Nonprofit leaders nationwide are reacting to the outline of the administration’s proposed budget. The Boston Globe and The Wall Street Journal (subscription) each published lists of programs that would lose all their funding.
Arts: The Chronicle of Higher Education (subscription) reports that the proposal to eliminate funding for the National Endowment for the Arts and the National Endowment for the Humanities “may not translate into any policy change,” as many members of Congress are balking. In The New York Times and The Wall Street Journal (subscription), Patricia Harrison, president of the Corporation for Public Broadcasting, predicted “the collapse of the public media system itself” if her agency’s budget is zeroed out. NPR and Public Broadcasting System affiliates in small markets rely heavily on federal funding.
Education: Conservatives are hailing the proposed downsizing of the U.S. Department of Education and the shift of funds to charter schools, private-school vouchers, and other forms of school choice, according to The Washington Post. A big fight could loom over the proposal to eliminate $1.2 billion in grants to after-school and summer programs run by churches, nonprofits, and schools; the programs serve 1.6 million children, but the administration says there’s no evidence they are effective.
Environment and Energy: What critics are calling a “scorched-earth budget” for the Environmental Protection Agency takes aim at climate-change research, grants for energy technologies, and coastal- and marine-management programs, according to Bloomberg. Regional environmental advocates are worried about the proposed elimination of programs to clean up the Great Lakes (Detroit Free Press) and the Chesapeake Bay (The Washington Post). The Wall Street Journal (subscription) reports that Republicans in Congress are opposed to the Great Lakes move.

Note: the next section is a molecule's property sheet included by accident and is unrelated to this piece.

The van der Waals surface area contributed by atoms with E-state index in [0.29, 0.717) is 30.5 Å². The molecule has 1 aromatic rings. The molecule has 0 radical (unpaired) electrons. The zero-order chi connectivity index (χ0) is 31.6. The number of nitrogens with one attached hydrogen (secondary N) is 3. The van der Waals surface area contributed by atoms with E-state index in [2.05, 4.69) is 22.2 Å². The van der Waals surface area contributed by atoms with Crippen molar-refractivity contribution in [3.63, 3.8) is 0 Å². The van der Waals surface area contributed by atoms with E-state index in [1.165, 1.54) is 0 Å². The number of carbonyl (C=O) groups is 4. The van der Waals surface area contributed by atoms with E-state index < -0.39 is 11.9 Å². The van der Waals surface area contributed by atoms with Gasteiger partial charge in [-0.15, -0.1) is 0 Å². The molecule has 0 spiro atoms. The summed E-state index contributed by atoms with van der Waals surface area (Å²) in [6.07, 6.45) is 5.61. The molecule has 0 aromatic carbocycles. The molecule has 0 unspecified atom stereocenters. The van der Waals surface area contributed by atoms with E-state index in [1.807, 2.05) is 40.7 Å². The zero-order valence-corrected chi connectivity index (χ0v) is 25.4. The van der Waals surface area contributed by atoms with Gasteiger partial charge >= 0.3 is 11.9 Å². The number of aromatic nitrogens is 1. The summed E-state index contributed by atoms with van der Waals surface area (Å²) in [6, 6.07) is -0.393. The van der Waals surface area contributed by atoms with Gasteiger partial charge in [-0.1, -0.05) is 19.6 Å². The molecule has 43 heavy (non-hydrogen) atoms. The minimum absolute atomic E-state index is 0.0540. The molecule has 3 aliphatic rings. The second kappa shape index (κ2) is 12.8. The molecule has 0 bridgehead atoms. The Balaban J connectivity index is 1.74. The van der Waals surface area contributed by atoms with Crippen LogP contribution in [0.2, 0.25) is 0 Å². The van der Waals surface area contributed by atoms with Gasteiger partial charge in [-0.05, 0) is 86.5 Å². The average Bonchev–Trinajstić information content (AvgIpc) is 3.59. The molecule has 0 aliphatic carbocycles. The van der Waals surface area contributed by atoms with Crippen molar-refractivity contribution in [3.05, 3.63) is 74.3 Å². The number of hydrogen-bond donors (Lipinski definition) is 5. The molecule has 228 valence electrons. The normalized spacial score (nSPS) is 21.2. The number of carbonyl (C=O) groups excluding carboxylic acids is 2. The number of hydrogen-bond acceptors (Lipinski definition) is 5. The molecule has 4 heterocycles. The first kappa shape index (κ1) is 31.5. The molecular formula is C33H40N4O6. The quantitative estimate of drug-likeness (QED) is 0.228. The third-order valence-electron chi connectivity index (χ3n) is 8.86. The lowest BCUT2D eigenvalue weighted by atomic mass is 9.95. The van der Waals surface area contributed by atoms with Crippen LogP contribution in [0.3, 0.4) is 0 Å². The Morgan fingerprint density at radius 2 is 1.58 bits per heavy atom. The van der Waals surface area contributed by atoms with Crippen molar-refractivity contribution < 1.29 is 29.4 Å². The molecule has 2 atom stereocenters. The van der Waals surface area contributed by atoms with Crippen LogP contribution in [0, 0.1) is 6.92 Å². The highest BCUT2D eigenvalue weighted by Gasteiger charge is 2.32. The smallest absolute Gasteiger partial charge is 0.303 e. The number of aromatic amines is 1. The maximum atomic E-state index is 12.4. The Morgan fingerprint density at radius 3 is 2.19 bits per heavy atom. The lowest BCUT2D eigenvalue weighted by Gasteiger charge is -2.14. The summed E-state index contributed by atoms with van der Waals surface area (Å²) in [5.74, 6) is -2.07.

Foreign Aid: Politico describes a “furious, diverse and largely united cast of critics” of the proposal to reduce State Department spending and American international assistance by 28 percent. Secretary of State Rex Tillerson said the previous spending levels are "simply not sustainable," according to the BBC.
Science and Medicine: Leaders in these fields are warning that proposed cuts could threaten the country’s pre-eminence in science and technology, according to The Washington Post. The Associated Press reports that the administration’s plan would roll funding at the National Institutes for Health back to 2003 levels; the only program targeted specifically so far focuses on global health.
Rural and Urban Poor: The Boston Globe analyzes how proposed cuts would affect rural areas, while The New York Times looks at what could happen in inner cities. A Washington Post analysis concludes that low-income Americans will lose help “on virtually all fronts, including affordable housing, banking, weatherizing homes, job training, paying home heating oil bills, and obtaining legal counsel in civil matters.”